Ultimately, Afghan security forces need a balance of checkpoints with air power and reaction forces on call to help repel attacks; combined with offensive operations that reduce the ability of the enemy to conduct sizable offensive operations by pushing them down the escalation ladder to terrorism and random mortar or rocket attacks rather than the big assaults now being carried out.

Our help is key to allowing Afghan forces to adapt and succeed in 2016.

The Iraq War Was Not a Mistake

Jonah Goldberg recently wrote--in an otherwise enjoyable piece--that most Republicans agree that the Iraq War was a mistake. While I'm not about to burn my JG Fan Club Card and smash the decoder ring (R-E-A-D-M-O-R-E-N-R-O! Aw, man!), I must vigorously dispute the notion that the war was a mistake. It is too early to say that.

Not to pick on Jonah, since he's not alone. But I don't buy this seemingly new conventional wisdom.

Note that this is completely separate from the legality issue--the war was legal.  (Although my bias against international law was not affected by my graduate school international law class. My basis for legality tends to start and stop at the authorization to use military force.)

Was it a mistake? in 2010--with full knowledge of the price in blood and treasure we'd paid--Vice President Biden boasted that Iraq could be one of the great achievements of the Obama administration!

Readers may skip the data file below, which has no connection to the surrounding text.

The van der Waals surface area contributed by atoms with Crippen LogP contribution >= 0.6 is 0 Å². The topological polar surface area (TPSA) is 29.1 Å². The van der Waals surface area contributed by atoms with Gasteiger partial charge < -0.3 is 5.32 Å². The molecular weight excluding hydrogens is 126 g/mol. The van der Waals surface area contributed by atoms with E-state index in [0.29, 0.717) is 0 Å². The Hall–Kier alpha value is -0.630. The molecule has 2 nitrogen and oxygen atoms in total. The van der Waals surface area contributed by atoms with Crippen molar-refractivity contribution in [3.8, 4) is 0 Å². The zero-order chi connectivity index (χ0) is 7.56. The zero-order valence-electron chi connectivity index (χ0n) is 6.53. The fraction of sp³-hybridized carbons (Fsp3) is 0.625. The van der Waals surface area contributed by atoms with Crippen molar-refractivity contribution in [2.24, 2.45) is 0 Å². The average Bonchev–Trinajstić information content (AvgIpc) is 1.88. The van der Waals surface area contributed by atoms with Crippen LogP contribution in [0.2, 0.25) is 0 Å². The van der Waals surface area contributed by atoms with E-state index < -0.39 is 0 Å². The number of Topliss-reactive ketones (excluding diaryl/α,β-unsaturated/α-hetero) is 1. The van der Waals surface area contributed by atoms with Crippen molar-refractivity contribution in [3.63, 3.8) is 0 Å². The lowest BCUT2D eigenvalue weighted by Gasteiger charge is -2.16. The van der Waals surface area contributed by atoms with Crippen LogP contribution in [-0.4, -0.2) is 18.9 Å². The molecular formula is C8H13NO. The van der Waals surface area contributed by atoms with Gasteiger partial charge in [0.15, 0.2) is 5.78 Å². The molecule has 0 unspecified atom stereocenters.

On Larry King Live last night, Vice President Joe Biden said Iraq "could be one of the great achievements of this administration. You're going to see 90,000 American troops come marching home by the end of the summer. You're going to see a stable government in Iraq that is actually moving toward a representative government."

In 2014, President Obama re-started our participation in the war he responsibly ended in 2011 in order to save what we'd gained!

Consider the balance sheet right now. Iraq is a fledgling democracy that fights on our side in the war against jihadi terrorists rather than being a supporter of anti-Western terrorists; is not a threat to our Gulf allies in the south as it once was; has closed the industrial-scale oppression machine that slaughtered Shias, Kurds (with poison gas), and even Sunni Arabs who opposed Saddam; and is not a WMD threat, no matter what you thought of Saddam's potential (or the potential of his evil spawn sons) to get and use them (again).

The Iraq War was arguably quite successful even as it stands now. At worst, it is too early to say it was a mistake because of the price we paid.

Fine, the Middle East is a mess. But long before Operation Iraqi Freedom, it had been a mess teetering between autocrats who suppressed Islamism (except for their own tame Islamists who backed the autocrat) on the one hand and wild Islamist nutballs on the other who rejected the autocrats and who organized resistance to the autocrats' corrupt rule by posing as champions of the purity of Islamist rule.

Recall that United States Central Command (CENTCOM) is the smallest regional unified command by geography and is almost solely focused on the Middle East--expanding out into Afghanistan only because of 9/11. There is a reason for that focus on such a small piece of real estate. It's a clusterfuck (with oil).

With the threat of WMD proliferation making the rule of Islamist nutballs far more dangerous than they were in the days of scimitars or even suicide explosive vests, something needed to be done to push Arab Moslem societies toward democracy and rule of law as an alternative to autocracy or Islamist nutballery lest the current or future wave of Islamist jihad gain the use of WMD to fling at the unbelievers (of all faiths, truth be told).

And recall that based on a Clinton-era law, the overthrow of Saddam and the development of representative government there was official American foreign policy.